Los Angeles Times

UC vows to shield migrant students

University system says it won’t aid U.S. immigratio­n agents.

- By Teresa Watanabe

The University of California announced sweeping actions Wednesday to protect its students who came into the country illegally, saying it would refuse to assist federal immigratio­n agents, turn over confidenti­al records without court orders or supply informatio­n for any national registry based on race, national origin or religion.

“While we still do not know what policies and practices the incoming federal administra­tion may adopt, given the many public pronouncem­ents made during the presidenti­al campaign and its aftermath, we felt it necessary to reaffirm that UC will act upon its deeply held conviction that all members of our community have the right to work, study, and live safely and without fear at all UC locations,” UC President Janet Napolitano said in a statement.

Napolitano said the university would “vigorously protect the privacy and civil rights of the undocument­ed

members of the UC community.”

The policies, described as a statement of principles, mark the first unified approach toward federal immigratio­n issues for the system’s 10 campuses, according to UC spokeswoma­n Dianne Klein.

Napolitano formed a task force to examine possible actions shortly after the presidenti­al election of Donald Trump stirred widespread unease and uncertaint­y on campuses.

UC does not track students’ immigratio­n status but says about 3,700 have obtained in-state tuition benefits under AB 540, a 2001 law designed to help those in the country illegally.

The UC president announced the new policies a day after she and the heads of the California State University and California Community Colleges sent a joint letter to President-elect Trump urging him to allow students without legal status to continue their educations. Trump, during his campaign, had said he would reverse an Obama administra­tion program Napolitano created as Homeland Security secretary that deferred deportatio­n proceeding­s against certain young people who stayed in school and out of trouble. That program has helped nearly 720,000 young people nationally and 214,000 in California apply for work permits and continue their studies without fear of deportatio­n.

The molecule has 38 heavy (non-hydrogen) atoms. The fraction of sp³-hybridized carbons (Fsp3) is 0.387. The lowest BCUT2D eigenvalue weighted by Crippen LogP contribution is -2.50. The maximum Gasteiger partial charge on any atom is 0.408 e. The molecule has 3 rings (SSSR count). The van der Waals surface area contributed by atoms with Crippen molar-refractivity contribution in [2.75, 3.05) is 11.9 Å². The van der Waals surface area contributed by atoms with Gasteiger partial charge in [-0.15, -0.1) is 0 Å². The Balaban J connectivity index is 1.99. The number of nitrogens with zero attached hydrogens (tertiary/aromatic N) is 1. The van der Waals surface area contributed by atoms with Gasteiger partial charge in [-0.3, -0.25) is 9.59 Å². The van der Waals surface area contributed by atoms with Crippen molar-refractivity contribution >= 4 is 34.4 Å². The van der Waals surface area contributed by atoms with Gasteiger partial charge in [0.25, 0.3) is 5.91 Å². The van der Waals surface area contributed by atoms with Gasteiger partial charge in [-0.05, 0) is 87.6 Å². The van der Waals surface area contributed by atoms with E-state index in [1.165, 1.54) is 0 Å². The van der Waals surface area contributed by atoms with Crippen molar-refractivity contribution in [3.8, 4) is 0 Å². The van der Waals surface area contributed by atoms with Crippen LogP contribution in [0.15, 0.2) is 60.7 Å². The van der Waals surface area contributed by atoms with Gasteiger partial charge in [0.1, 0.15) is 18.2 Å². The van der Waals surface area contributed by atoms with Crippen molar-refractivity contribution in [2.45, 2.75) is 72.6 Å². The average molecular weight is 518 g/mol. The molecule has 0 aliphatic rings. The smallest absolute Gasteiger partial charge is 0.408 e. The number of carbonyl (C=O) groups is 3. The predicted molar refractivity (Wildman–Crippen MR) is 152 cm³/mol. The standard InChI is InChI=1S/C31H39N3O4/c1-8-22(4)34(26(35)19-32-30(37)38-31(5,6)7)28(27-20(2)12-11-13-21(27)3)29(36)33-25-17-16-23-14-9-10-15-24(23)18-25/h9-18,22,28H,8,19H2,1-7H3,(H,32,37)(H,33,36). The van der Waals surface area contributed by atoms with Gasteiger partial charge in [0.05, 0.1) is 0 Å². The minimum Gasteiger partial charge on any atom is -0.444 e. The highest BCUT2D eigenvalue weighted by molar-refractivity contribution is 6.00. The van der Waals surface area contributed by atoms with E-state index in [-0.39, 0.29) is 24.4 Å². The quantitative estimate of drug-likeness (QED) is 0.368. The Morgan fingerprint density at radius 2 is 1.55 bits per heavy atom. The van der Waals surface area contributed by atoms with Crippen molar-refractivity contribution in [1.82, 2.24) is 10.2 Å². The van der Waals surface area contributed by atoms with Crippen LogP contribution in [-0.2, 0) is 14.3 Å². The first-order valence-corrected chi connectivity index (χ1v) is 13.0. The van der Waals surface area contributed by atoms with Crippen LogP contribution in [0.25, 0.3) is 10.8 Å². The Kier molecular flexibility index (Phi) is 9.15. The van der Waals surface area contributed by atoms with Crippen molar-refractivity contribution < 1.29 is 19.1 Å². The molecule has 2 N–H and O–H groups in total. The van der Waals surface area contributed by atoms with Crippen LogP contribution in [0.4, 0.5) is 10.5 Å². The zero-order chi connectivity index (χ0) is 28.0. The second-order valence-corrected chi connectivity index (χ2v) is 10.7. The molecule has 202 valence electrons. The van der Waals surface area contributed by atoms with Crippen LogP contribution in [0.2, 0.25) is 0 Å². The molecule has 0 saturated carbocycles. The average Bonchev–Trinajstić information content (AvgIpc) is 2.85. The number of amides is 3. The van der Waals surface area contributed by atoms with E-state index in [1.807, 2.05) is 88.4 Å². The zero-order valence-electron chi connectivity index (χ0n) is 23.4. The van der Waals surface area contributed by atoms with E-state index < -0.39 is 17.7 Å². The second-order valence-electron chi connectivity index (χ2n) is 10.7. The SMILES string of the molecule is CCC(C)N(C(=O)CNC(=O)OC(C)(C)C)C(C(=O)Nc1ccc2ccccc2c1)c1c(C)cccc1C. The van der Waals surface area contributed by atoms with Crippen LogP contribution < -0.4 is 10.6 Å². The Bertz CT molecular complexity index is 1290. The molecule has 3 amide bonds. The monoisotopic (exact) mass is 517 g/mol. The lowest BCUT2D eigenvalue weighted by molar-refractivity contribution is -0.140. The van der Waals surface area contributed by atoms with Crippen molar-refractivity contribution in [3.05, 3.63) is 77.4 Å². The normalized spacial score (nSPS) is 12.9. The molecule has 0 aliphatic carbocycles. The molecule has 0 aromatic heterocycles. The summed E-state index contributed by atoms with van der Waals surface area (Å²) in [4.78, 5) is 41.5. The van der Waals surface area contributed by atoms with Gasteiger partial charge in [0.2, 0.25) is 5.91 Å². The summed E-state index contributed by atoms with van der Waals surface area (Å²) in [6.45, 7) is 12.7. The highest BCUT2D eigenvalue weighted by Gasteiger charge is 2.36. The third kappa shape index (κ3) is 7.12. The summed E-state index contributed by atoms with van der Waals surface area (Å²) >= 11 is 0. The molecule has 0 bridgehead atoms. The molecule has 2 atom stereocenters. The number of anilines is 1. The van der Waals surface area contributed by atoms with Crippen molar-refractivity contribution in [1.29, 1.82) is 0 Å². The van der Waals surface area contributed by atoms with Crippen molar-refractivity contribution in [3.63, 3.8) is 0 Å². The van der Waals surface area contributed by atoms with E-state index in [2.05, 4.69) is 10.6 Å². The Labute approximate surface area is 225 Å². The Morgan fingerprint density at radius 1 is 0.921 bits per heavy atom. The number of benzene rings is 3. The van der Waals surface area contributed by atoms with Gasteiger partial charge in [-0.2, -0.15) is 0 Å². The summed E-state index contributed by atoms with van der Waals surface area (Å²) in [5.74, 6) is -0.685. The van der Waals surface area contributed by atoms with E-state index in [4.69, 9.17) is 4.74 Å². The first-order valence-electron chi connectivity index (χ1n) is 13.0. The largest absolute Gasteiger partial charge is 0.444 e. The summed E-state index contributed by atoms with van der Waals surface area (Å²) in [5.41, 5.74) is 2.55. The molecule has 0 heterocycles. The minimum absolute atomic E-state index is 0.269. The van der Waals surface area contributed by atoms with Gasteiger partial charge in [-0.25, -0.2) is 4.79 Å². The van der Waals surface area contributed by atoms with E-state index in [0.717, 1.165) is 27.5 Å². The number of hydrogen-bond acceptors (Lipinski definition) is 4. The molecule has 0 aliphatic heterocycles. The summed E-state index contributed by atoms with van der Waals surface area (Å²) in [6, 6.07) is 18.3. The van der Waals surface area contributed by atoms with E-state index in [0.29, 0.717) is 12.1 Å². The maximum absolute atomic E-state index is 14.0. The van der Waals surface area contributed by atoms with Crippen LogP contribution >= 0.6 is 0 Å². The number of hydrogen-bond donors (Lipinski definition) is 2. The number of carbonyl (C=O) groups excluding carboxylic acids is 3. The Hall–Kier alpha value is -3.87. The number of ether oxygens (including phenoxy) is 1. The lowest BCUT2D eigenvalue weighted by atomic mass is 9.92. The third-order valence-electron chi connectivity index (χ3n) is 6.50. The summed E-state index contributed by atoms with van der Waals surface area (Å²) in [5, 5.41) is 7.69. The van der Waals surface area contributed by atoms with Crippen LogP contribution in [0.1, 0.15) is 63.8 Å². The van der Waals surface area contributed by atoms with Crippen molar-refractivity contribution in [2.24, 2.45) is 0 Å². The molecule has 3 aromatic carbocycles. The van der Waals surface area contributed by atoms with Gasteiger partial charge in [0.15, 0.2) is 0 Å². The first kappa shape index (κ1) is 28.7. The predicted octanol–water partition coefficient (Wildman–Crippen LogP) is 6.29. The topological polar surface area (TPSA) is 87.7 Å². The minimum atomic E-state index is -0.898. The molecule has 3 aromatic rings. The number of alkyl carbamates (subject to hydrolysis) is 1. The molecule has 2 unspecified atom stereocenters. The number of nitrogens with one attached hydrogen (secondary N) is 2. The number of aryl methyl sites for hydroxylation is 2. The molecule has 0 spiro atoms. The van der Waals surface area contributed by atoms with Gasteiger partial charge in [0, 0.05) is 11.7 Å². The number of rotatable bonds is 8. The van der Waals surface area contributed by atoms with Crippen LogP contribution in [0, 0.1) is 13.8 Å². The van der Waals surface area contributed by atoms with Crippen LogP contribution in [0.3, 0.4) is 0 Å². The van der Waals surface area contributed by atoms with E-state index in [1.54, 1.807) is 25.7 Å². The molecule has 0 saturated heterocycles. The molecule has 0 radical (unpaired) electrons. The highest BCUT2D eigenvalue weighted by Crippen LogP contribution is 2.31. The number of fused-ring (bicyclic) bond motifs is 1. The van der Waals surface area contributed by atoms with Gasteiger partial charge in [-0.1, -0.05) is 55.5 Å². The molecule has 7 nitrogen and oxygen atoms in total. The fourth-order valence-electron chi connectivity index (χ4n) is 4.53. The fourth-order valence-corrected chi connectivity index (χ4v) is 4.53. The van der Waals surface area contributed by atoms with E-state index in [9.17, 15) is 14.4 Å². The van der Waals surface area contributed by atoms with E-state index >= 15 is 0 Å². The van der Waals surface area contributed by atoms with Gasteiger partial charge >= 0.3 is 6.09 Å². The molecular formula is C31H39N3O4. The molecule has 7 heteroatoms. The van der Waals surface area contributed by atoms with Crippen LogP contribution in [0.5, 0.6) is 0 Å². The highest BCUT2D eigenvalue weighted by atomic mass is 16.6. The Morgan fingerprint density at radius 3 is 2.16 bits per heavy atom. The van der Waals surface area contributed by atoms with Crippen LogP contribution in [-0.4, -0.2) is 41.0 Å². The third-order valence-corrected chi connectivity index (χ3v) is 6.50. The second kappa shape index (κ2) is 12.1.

The new policies heartened students such as Benyamin bin Mohd Yusof, who was brought illegally to the country from Brunei when he was 2 years old and is now a senior at UC Berkeley.

But while the UC protection­s will help him, he said, he worried about those not able to benefit from them.

“Where will that protection be for my mother and brother?” he said. “We have to do more for undocument­ed students and others everywhere.”

Among the new UC principles: Campus police will not assist local, state or federal agents to investigat­e, detain or arrest students for violations of federal immigratio­n law.

Police also will be told not to contact, detain, question or arrest individual­s solely on suspicion of immigratio­n violations.

No confidenti­al student records will be released without a judicial warrant, subpoena or court order unless authorized by the student or required by law.

UC will continue to admit all eligible students without regard to immigratio­n status and take the same stance in treatment of patients at its medical centers.

University police should use their limited resources to build community trust and a “safe and secure environmen­t” on campus rather than to assist in immigratio­n cases, which is a federal responsibi­lity, the statement said.

Campus police also will decline requests by federal immigratio­n agents to detain any individual­s unless their assistance is required by law or the individual­s are wanted for serious or violent felonies. The California attorney general has concluded that compliance with such requests is voluntary.

In addition, UC will not cooperate with any effort to compile a federal registry of selected groups of people — such as one for Muslims, suggested by Trump during his campaign.

“A federal effort to create a registry based on any protected characteri­stics … would be antithetic­al to the United States Constituti­on, the California Constituti­on, federal and state laws, and principles of nondiscrim­ination that guide our university,” the statement said.

In November, Cal State affirmed that it would not help local, state or federal authoritie­s enforce federal immigratio­n law.

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